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CDC head urges parents to vaccinate teens against coronavirus, points to hospitalizations

Rochelle Walensky, director of the Centers for Disease Control and Prevention, urged parents on Friday to get their kids 12 years and older vaccinated against COVID-19.

What she's saying: "I am deeply concerned by the numbers of hospitalized adolescents and saddened to see the number of adolescents who required treatment in intensive care units or mechanical ventilation," Walensky said in a statement.


By the numbers: "COVID-19 adolescent hospitalization rates from COVID-NET peaked at 2.1 per 100,000 in early January 2021, declined to 0.6 in mid-March, and rose to 1.3 in April," according to the CDC's most recent Morbidity and Mortality Weekly Report.

  • Between January and March, nearly one-third of adolescent hospitalizations required ICU admission, and 5% required invasive mechanical ventilation, the study found.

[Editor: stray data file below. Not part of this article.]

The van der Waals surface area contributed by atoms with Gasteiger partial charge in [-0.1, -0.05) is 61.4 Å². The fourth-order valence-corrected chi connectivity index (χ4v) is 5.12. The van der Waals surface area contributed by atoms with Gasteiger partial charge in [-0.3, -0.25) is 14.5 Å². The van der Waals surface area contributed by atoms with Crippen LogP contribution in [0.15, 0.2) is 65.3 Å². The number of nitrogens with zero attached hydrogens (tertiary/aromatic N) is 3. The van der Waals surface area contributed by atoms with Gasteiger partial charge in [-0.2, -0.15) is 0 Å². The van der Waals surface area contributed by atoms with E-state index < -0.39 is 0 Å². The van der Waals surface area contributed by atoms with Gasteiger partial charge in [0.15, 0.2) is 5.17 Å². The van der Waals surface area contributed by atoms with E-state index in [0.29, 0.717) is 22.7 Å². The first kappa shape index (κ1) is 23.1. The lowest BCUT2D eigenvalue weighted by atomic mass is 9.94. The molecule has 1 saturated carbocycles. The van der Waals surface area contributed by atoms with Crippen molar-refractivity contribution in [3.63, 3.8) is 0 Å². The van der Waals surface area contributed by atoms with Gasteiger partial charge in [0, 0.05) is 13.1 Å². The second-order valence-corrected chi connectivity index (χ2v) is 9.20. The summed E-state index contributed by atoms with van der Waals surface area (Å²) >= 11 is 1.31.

• No adolescent deaths from the virus occurred during that time period, according to the CDC.

Context: The Food and Drug Administration authorized the emergency use of the Pfizer-BioNTech coronavirus vaccine for 12- to 15-year-olds last month.

The bottom line: "Vaccination is our way out of this pandemic. I continue to see promising signs in CDC data that we are nearing the end of this pandemic in this country; however, we all have to do our part and get vaccinated to cross the finish line," Walensky said.

  • "Until they are fully vaccinated, adolescents should continue to wear masks and take precautions when around others who are not vaccinated to protect themselves and their family, friends and community."

Go deeper: Children and teens are next in line for COVID vaccine

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